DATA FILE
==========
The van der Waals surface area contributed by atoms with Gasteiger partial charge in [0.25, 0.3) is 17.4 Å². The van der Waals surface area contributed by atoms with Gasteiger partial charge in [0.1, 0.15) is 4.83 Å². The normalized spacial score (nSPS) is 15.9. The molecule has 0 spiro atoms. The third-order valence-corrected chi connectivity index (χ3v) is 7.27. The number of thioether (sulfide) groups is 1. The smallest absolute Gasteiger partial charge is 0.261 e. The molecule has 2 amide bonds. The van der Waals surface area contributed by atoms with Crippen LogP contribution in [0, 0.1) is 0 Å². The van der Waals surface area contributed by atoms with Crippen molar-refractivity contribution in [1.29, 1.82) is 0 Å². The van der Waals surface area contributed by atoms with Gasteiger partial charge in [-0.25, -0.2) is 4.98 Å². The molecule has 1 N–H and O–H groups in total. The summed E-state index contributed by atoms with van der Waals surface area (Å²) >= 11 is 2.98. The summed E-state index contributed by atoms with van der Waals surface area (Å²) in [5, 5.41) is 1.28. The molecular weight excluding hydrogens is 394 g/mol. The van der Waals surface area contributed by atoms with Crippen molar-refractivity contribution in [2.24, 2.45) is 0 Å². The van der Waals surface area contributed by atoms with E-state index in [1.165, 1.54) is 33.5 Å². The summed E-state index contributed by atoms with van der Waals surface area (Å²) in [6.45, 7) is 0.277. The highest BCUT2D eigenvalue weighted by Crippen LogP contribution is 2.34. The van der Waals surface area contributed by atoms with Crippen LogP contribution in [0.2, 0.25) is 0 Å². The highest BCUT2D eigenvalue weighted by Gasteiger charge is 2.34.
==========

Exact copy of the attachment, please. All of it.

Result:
The van der Waals surface area contributed by atoms with Gasteiger partial charge in [0.25, 0.3) is 17.4 Å². The van der Waals surface area contributed by atoms with Gasteiger partial charge in [0.1, 0.15) is 4.83 Å². The normalized spacial score (nSPS) is 15.9. The molecule has 0 spiro atoms. The third-order valence-corrected chi connectivity index (χ3v) is 7.27. The number of thioether (sulfide) groups is 1. The smallest absolute Gasteiger partial charge is 0.261 e. The molecule has 2 amide bonds. The van der Waals surface area contributed by atoms with Crippen LogP contribution in [0, 0.1) is 0 Å². The van der Waals surface area contributed by atoms with Crippen molar-refractivity contribution in [1.29, 1.82) is 0 Å². The van der Waals surface area contributed by atoms with Gasteiger partial charge in [-0.25, -0.2) is 4.98 Å². The molecule has 1 N–H and O–H groups in total. The summed E-state index contributed by atoms with van der Waals surface area (Å²) >= 11 is 2.98. The summed E-state index contributed by atoms with van der Waals surface area (Å²) in [5, 5.41) is 1.28. The molecular weight excluding hydrogens is 394 g/mol. The van der Waals surface area contributed by atoms with Crippen molar-refractivity contribution in [2.24, 2.45) is 0 Å². The van der Waals surface area contributed by atoms with E-state index in [1.165, 1.54) is 33.5 Å². The summed E-state index contributed by atoms with van der Waals surface area (Å²) in [6.45, 7) is 0.277. The highest BCUT2D eigenvalue weighted by Crippen LogP contribution is 2.34. The van der Waals surface area contributed by atoms with Crippen LogP contribution in [0.2, 0.25) is 0 Å². The highest BCUT2D eigenvalue weighted by Gasteiger charge is 2.34.